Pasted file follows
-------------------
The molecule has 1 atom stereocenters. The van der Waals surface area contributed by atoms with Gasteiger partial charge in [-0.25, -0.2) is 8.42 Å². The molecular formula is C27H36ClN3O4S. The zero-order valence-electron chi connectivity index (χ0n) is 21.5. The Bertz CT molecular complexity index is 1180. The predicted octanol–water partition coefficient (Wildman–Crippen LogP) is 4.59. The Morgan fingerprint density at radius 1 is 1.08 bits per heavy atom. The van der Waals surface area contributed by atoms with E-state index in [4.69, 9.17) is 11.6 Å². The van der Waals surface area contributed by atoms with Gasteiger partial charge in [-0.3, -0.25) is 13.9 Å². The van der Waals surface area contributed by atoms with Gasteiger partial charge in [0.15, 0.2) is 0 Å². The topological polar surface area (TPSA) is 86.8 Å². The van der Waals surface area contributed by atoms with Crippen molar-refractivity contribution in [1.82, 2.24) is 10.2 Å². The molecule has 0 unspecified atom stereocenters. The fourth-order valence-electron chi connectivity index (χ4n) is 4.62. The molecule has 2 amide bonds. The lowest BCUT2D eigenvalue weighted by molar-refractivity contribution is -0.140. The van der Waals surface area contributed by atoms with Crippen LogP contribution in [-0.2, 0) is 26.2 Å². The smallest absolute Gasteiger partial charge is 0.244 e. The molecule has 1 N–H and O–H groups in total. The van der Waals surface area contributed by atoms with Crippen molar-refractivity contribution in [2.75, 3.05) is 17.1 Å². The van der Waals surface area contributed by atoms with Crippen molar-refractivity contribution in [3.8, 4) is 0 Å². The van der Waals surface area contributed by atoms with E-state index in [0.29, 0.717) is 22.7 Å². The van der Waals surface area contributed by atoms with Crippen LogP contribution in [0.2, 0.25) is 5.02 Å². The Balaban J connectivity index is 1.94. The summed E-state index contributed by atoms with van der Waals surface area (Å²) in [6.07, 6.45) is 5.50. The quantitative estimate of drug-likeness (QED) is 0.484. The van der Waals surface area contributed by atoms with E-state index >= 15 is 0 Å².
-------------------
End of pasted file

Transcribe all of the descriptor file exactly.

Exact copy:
The molecule has 1 atom stereocenters. The van der Waals surface area contributed by atoms with Gasteiger partial charge in [-0.25, -0.2) is 8.42 Å². The molecular formula is C27H36ClN3O4S. The zero-order valence-electron chi connectivity index (χ0n) is 21.5. The Bertz CT molecular complexity index is 1180. The predicted octanol–water partition coefficient (Wildman–Crippen LogP) is 4.59. The Morgan fingerprint density at radius 1 is 1.08 bits per heavy atom. The van der Waals surface area contributed by atoms with E-state index in [4.69, 9.17) is 11.6 Å². The van der Waals surface area contributed by atoms with Gasteiger partial charge in [-0.3, -0.25) is 13.9 Å². The van der Waals surface area contributed by atoms with Gasteiger partial charge in [0.15, 0.2) is 0 Å². The topological polar surface area (TPSA) is 86.8 Å². The van der Waals surface area contributed by atoms with Crippen molar-refractivity contribution in [1.82, 2.24) is 10.2 Å². The molecule has 0 unspecified atom stereocenters. The fourth-order valence-electron chi connectivity index (χ4n) is 4.62. The molecule has 2 amide bonds. The lowest BCUT2D eigenvalue weighted by molar-refractivity contribution is -0.140. The van der Waals surface area contributed by atoms with Crippen LogP contribution in [-0.2, 0) is 26.2 Å². The smallest absolute Gasteiger partial charge is 0.244 e. The molecule has 1 N–H and O–H groups in total. The van der Waals surface area contributed by atoms with Crippen molar-refractivity contribution in [2.75, 3.05) is 17.1 Å². The van der Waals surface area contributed by atoms with Crippen molar-refractivity contribution in [3.8, 4) is 0 Å². The van der Waals surface area contributed by atoms with E-state index in [0.29, 0.717) is 22.7 Å². The van der Waals surface area contributed by atoms with Crippen LogP contribution in [0.2, 0.25) is 5.02 Å². The Balaban J connectivity index is 1.94. The summed E-state index contributed by atoms with van der Waals surface area (Å²) in [6.07, 6.45) is 5.50. The quantitative estimate of drug-likeness (QED) is 0.484. The van der Waals surface area contributed by atoms with E-state index >= 15 is 0 Å².